Page 75 - Jewish Book Annual Volume 50

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BOROWITZ/JEWISH THOUGHT — ON THE EMERGENCE OF A GENRE
67
Over the decades two developments occurred which as good
as ended the ability of old-style secularists and Reform Jews
to think seriously about Jewish ethics. First, their universalism,
so liberating when Jews often had an ethnocentric ghetto-
mentality, became increasingly irrelevant as Jews generally in­
tegrated into the society. Their “Jewish” ethics merely took what
the reader of the journals of liberal opinion already knew and
adorned it with quotations from the Bible or the rabbis. This
might give the standard liberalism a certain Jewish flavor but
added no fresh or specific Jewish insight in matters of increasing
complexity. Writers from these groups remained most helpful
to the community as they identified those general socio-political
questions which had special Jewish implications.
Second, the universal, rationalist approach to ethical issues
— Kantianism in one or another of its forms — lost its cogency.
Partially this was a practical matter, the messianically touted
socio-ethical programs of social reconstruction having caused
very many serious new problems even as they partially resolved
certain old ones. Partially it was an intellectual matter, for Kant­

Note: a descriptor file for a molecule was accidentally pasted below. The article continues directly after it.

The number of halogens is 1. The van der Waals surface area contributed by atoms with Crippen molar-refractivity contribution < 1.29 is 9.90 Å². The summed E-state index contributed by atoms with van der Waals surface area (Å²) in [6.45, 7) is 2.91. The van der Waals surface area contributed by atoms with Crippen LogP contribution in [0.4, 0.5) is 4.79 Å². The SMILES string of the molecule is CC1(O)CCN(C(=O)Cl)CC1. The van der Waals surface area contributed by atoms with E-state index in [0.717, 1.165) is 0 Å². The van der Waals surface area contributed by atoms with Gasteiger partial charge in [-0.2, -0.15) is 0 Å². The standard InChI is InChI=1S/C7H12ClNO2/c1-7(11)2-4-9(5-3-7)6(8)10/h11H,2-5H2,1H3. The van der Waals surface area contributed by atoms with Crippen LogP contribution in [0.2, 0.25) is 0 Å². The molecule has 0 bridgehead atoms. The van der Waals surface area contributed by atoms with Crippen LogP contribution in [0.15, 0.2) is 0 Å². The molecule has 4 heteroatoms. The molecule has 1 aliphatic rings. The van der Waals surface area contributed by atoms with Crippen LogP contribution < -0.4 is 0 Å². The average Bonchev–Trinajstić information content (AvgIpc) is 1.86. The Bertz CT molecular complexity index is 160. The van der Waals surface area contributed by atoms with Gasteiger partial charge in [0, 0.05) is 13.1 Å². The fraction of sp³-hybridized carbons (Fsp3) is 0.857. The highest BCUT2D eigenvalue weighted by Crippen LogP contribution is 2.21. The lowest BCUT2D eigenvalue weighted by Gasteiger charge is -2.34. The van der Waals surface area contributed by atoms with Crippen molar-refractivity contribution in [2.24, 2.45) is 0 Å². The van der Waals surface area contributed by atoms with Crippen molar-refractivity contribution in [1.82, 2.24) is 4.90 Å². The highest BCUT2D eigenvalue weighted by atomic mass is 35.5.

ianism lost its philosophic cachet once thinkers began tightly
associating rationality with logic and not with moral content,
while critics of philosophy exploded the Cartesian myth that
anyone actually had access to universal rationality rather than
inevitably projecting a quite particular persona.
As a result, ethical thinking displayed a new hospitality to
the particular sources of one’s ethics, “communitarianism” as
it has come to be called. Thus, what other ethicists thought Jews
might contribute to any discussion of a societal issue was not
their universalism but quite precisely the particular wisdom they
had worked out over the years, in a word,
halakhah.
And in
our community as well, Jews now as much concerned to be Jew­
ish as to be “American” wanted to know what Jewish law said
about a given issue in the past and today. As against a morality
which touted itself as fundamentally universal, this version of
our ethics would have no difficulty qualifying as “Jewish.”
ETHICAL APPLICATIONS
The result has been a continuing stream of books in which
writers explore themes as diverse as the limits of advertising
(among other economic matters) or the range of attitudes to-